Prior art is not anticipatory if it must be “distorted from its obvious design”
The patent applicant appealed the decision of the Patent Trial and Appeal Board (PTAB) rejecting claims directed to rotator cuff procedures in light of two prior art references. On appeal, the PTAB sustained the examiner’s rejection of the claims as obvious over the cited art. The claims required a protruding surface that was “arranged for engaging” a certain cavity. The PTAB held that the claim language did not require the protruding surface to actually engage that cavity and that the prior art could be arranged as claimed despite the fact that the prior art protruding surface did not engage the cavity. The applicant appealed, arguing that the prior art references could not anticipate the claims without improper modification.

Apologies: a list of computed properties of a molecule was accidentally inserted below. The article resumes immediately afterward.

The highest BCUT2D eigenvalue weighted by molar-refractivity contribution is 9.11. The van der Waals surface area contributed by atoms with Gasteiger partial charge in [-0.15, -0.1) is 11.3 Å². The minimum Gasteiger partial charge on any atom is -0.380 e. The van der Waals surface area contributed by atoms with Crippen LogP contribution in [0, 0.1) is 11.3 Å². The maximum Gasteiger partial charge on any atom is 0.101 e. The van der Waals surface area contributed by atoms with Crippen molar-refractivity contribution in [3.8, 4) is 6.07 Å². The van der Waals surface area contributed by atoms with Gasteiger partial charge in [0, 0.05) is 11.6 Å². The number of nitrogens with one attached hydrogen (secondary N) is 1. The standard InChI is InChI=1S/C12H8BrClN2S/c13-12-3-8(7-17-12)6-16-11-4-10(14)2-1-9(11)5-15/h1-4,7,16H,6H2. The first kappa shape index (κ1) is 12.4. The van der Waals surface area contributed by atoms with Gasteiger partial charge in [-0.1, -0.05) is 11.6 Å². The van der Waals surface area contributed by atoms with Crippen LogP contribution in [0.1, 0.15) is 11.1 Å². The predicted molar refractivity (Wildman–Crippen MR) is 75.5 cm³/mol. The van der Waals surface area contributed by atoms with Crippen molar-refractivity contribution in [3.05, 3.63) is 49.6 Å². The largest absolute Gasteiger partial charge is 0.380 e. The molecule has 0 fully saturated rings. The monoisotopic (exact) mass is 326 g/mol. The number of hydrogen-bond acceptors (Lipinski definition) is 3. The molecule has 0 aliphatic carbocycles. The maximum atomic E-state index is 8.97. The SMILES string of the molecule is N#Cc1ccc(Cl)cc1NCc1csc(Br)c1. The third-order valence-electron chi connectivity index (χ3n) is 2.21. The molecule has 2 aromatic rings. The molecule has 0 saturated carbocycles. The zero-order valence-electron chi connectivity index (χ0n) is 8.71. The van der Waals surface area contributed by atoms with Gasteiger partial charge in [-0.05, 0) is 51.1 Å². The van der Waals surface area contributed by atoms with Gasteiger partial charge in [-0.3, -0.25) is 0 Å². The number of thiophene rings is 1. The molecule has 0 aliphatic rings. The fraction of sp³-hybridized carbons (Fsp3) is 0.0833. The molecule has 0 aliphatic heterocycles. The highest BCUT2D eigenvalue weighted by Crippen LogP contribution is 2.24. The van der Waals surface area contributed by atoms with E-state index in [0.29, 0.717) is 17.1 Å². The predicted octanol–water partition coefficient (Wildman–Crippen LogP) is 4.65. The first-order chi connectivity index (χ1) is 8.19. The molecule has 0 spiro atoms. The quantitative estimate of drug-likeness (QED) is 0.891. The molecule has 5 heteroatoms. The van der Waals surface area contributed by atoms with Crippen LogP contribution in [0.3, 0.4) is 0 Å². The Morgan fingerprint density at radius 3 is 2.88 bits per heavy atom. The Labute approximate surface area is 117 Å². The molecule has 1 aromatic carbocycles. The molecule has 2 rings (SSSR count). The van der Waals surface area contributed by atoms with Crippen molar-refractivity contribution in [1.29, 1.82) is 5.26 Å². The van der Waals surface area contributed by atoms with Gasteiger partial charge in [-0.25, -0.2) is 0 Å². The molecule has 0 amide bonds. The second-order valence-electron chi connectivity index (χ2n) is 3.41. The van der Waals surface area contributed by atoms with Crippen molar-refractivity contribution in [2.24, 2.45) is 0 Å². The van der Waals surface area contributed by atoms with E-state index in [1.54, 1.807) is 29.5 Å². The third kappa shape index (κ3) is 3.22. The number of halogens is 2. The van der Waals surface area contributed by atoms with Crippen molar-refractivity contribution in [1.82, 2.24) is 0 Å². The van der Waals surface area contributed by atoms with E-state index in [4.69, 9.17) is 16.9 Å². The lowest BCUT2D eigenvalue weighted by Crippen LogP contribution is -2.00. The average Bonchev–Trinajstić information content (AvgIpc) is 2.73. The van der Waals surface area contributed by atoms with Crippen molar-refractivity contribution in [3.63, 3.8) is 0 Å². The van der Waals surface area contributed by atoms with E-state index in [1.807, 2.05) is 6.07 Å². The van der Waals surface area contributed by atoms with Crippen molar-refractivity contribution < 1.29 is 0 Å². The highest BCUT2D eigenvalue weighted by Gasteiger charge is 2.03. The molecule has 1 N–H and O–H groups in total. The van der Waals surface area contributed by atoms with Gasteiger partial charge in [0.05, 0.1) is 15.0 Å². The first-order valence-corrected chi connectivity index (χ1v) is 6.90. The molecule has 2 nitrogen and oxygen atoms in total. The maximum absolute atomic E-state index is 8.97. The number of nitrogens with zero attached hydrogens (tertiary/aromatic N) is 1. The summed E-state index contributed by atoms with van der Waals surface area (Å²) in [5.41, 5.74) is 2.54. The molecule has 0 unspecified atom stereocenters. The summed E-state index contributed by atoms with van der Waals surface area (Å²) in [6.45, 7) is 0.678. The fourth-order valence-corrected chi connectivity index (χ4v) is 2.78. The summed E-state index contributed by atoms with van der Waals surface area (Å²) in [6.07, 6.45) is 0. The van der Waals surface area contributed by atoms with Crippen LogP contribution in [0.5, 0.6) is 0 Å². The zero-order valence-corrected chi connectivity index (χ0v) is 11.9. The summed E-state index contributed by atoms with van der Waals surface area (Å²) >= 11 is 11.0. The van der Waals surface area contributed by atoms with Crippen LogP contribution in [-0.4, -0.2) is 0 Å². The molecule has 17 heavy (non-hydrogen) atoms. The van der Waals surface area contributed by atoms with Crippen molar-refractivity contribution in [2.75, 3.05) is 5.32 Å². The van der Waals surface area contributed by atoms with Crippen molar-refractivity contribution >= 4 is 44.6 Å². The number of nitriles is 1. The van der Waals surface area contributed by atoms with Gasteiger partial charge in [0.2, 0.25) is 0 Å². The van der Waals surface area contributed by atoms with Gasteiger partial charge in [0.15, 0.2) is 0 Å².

The Federal Circuit reversed the PTAB determination, finding that substantial evidence did not support the anticipation rejections. For one prior art reference , the court found that despite that “the ‘arranged to engage’ language could imply that the protruding surface need not always actually engage the [cavity,]... it must be at least capable of doing so.” Thus, that reference could not anticipate the claim without being “distorted from [its] obvious design.” For the other prior art reference, the court found that the PTAB “failed to describe how a user could rotate [the prior protruding surface] without modification while continuing ‘to accomplish the function performed by’ the applicant’s claims.